Joel and Ethan Coen have been making films for over three decades, and it appears that there is nothing they can’t do. They’ve created iconic original stories, subversive remakes of classic Hollywood fare, and adaptations of difficult literature. They’ve won Oscars for writing and directing, and their films have been nominated for just about every task a filmmaker could tackle. Their body of work defies genre, with entries spanning drama, comedy, Western, and noir, but a Coen brothers film is always distinctly a Coen brothers film. We’re going to look at each of their works one by one to see if we can determine just what that means. Here, we take a look at their 1990 neo-noir gangster film Miller’s Crossing.
Miller’s Crossing (1990)
Principal cast: Gabriel Byrne, Albert Finney, Jon Polito, Marcia Gay Harden, John Turturro
Plot: Tom Reagan is the trusted advisor to Leo, a mob boss who runs a town in Prohibition-era America. When opposing factions begin to flex their muscle, Tom finds himself in the middle of an ego-driven gang war in which trust and booze are hot commodities.
As pulpy as it is labyrinthine, with as much humor as extreme violence, Miller’s Crossing is the next step in the evolution of the Coen brothers. This film is not quite as hilarious as Raising Arizona nor as gruesome as Blood Simple. However, there’s a wealth of sly humor amid the whip-smart Bogart-esque dialogue punctuated by moments of violence befitting of the best mob pictures. It’s a tough line to walk, balancing cartoonish mobsters with real-world peril, but Miller’s Crossing hits that sweet spot. Every action carries appropriate weight, even though the bulk of the ensemble would be at home squaring off against Dick Tracy or Bugs Bunny (it’s coy-tains for ya, Rocky! Coy-tains!).
Miller’s Crossing is more reserved than their later work (the cow-killing mobster in Oh Brother, Where Art Thou? comes to mind), but it’s wonderful watching the Coens developing their style. So much of their subsequent work follows the blueprint established by Miller’s Crossing: a large machine threatens to shut down as a few cogs come loose. These cogs shift around, clang into each other, making a lot of noise. Some fall from the machine while others fall back into place. There’s no audience surrogate to speak of here, nor is any one character fully in control of his or her fate. A formula like this would not work as well in a real-world setting, and placing it in a fantastical realm defies a lot of the thematic work.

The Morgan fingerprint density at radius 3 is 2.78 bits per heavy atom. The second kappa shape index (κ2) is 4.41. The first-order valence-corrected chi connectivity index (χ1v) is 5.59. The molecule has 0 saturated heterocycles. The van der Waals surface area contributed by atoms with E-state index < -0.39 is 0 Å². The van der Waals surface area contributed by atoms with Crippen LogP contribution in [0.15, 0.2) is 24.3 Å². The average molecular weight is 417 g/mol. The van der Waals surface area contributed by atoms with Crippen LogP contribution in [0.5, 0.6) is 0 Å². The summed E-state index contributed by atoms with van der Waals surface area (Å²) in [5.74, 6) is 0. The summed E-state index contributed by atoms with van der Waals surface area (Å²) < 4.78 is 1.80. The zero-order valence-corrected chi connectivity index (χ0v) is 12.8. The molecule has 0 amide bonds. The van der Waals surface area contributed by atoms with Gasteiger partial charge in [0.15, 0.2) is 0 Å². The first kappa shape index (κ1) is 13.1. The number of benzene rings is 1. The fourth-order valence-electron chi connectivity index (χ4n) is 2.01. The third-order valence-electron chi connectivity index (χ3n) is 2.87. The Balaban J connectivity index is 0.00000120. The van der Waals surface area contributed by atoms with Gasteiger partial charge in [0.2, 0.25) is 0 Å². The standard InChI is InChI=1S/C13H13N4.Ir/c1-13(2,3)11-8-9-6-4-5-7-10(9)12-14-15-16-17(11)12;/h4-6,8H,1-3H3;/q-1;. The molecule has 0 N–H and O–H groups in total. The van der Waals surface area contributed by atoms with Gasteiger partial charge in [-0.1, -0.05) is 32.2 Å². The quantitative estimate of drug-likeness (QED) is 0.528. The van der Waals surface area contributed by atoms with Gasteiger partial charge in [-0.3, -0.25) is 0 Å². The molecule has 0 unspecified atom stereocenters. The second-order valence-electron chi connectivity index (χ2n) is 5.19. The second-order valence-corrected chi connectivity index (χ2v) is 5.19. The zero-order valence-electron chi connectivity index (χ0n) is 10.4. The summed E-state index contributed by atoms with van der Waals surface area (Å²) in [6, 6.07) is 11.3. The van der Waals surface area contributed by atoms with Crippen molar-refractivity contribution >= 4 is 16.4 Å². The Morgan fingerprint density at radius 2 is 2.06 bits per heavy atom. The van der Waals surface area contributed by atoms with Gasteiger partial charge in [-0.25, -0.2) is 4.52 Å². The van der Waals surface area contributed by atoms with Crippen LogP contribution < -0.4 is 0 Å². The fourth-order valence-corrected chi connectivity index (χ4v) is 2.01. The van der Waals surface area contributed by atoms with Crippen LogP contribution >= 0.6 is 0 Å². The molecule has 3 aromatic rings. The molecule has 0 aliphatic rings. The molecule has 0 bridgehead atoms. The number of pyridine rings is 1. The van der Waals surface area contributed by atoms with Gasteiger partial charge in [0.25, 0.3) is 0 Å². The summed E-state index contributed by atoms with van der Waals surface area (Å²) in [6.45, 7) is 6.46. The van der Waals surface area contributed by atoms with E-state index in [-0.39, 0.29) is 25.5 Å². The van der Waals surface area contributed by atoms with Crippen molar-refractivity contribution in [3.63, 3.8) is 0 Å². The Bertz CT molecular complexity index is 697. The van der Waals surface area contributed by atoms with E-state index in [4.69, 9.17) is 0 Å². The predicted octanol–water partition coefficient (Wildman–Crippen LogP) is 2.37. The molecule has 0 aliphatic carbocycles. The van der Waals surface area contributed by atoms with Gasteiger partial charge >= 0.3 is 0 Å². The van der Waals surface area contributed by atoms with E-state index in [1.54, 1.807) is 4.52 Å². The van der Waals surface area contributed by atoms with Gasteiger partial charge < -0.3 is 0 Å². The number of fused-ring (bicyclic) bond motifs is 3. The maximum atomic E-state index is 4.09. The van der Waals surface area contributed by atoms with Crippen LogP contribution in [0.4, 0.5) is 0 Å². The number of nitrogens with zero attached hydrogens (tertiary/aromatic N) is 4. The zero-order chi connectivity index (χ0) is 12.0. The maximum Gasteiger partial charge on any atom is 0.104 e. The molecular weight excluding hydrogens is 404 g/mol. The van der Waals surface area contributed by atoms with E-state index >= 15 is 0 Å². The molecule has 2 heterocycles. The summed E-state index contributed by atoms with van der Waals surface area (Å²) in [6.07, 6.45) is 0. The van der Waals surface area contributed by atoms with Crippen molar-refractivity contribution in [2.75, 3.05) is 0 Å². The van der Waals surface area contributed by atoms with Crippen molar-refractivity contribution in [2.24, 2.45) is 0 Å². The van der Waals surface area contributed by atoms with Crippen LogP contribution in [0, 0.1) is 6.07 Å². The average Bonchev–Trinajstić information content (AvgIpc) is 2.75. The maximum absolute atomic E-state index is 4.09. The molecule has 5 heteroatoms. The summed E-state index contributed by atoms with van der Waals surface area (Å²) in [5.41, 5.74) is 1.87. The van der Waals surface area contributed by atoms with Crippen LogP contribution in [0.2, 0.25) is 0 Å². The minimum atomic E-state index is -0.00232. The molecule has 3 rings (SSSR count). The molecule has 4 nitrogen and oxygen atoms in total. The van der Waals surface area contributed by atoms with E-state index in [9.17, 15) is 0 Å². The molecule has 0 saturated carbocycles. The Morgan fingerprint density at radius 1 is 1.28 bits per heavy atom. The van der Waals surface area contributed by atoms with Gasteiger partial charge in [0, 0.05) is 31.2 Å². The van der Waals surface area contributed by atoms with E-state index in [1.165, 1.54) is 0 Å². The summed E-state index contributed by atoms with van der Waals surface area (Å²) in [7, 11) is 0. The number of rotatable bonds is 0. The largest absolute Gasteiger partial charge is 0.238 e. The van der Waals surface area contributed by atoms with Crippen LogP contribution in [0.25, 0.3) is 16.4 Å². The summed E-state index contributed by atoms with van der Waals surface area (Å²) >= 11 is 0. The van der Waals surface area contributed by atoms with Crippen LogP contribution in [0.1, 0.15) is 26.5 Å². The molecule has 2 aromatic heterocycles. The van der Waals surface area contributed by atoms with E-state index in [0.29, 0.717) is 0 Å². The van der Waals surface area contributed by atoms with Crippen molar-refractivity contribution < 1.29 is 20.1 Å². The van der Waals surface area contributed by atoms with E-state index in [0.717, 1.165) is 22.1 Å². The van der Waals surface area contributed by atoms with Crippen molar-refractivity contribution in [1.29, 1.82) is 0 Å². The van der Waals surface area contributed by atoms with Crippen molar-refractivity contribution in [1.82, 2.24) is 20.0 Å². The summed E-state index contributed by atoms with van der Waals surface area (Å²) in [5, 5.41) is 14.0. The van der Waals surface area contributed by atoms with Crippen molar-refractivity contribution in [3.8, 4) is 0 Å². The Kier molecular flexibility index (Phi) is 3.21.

What’s With the Hat?
The film opens with a shot of a hat dancing through the woods on a playful gust of wind. Later, we see that this is an image from a dream Tom Reagan (Gabriel Byrne) had. Throughout Miller’s Crossing, Tom is constantly dropping his hat (or being knocked out of it). He’s not alone. Just about every character who wears a hat loses it at some point, usually right before they die. But Tom always manages to put his hat back on.
During shooting, Byrne was smart enough to see that the imagery was relevant, but couldn’t put his finger on why. The Coens were happy to leave it at that. Byrne asked the duo what the thematic function of the hat was. Joel Coen turned to his brother and said, “Ethan, Gabe wants to know what the significance of the hat is.” Ethan’s response: “Yeah, it is significant.”
Buuuut I think I’ve cracked it, at least to my own satisfaction. In this heightened world of Tommy guns and gang wars, a hat represents a small amount of order – of class – amongst the chaos. It even appears in the dialogue. Characters often ask, “Are you trying to give me the high hat?” This is the same as asking “Are you big leaguing me?” While Tom is drunkenly playing both sides of this brewing unrest, he begins questioning the state of his own soul. Whether or not it’s worth sacrificing to come out on top; whether or not it was ever there in the first place. But if he can just keep his hat on his head, he’s got one foot in the door of order. He can also hide his red, bleary eyes from the cruel sun as he stubbornly chases the hair of the dog.